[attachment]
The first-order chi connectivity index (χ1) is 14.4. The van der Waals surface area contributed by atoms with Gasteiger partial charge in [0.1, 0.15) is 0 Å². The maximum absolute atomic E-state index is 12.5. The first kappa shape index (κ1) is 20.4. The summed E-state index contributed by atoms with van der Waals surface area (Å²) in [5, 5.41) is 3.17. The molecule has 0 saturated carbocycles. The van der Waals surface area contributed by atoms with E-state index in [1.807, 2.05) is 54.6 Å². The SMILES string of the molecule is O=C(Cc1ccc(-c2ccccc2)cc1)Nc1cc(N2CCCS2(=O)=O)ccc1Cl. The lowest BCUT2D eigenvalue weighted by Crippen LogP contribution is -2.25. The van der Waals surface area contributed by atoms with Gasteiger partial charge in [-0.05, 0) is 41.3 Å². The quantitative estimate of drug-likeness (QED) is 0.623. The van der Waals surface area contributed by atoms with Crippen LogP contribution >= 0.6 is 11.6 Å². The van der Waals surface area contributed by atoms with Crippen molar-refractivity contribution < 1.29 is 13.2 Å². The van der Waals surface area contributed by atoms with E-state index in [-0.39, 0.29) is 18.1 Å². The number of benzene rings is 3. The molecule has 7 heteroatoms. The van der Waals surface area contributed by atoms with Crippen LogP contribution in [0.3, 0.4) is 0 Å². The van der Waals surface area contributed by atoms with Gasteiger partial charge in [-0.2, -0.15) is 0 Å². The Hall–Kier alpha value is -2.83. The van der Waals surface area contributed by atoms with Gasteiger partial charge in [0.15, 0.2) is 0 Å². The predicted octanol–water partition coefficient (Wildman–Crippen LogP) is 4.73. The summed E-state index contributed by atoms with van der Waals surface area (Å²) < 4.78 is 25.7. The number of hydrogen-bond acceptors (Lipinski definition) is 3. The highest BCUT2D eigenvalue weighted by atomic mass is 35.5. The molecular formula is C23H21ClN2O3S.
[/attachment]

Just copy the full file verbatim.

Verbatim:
The first-order chi connectivity index (χ1) is 14.4. The van der Waals surface area contributed by atoms with Gasteiger partial charge in [0.1, 0.15) is 0 Å². The maximum absolute atomic E-state index is 12.5. The first kappa shape index (κ1) is 20.4. The summed E-state index contributed by atoms with van der Waals surface area (Å²) in [5, 5.41) is 3.17. The molecule has 0 saturated carbocycles. The van der Waals surface area contributed by atoms with E-state index in [1.807, 2.05) is 54.6 Å². The SMILES string of the molecule is O=C(Cc1ccc(-c2ccccc2)cc1)Nc1cc(N2CCCS2(=O)=O)ccc1Cl. The lowest BCUT2D eigenvalue weighted by Crippen LogP contribution is -2.25. The van der Waals surface area contributed by atoms with Gasteiger partial charge in [-0.05, 0) is 41.3 Å². The quantitative estimate of drug-likeness (QED) is 0.623. The van der Waals surface area contributed by atoms with Crippen LogP contribution >= 0.6 is 11.6 Å². The van der Waals surface area contributed by atoms with Crippen molar-refractivity contribution < 1.29 is 13.2 Å². The van der Waals surface area contributed by atoms with E-state index in [-0.39, 0.29) is 18.1 Å². The number of benzene rings is 3. The molecule has 7 heteroatoms. The van der Waals surface area contributed by atoms with Crippen LogP contribution in [0.3, 0.4) is 0 Å². The van der Waals surface area contributed by atoms with Gasteiger partial charge in [-0.2, -0.15) is 0 Å². The Hall–Kier alpha value is -2.83. The van der Waals surface area contributed by atoms with Gasteiger partial charge in [0.15, 0.2) is 0 Å². The predicted octanol–water partition coefficient (Wildman–Crippen LogP) is 4.73. The summed E-state index contributed by atoms with van der Waals surface area (Å²) < 4.78 is 25.7. The number of hydrogen-bond acceptors (Lipinski definition) is 3. The highest BCUT2D eigenvalue weighted by atomic mass is 35.5. The molecular formula is C23H21ClN2O3S.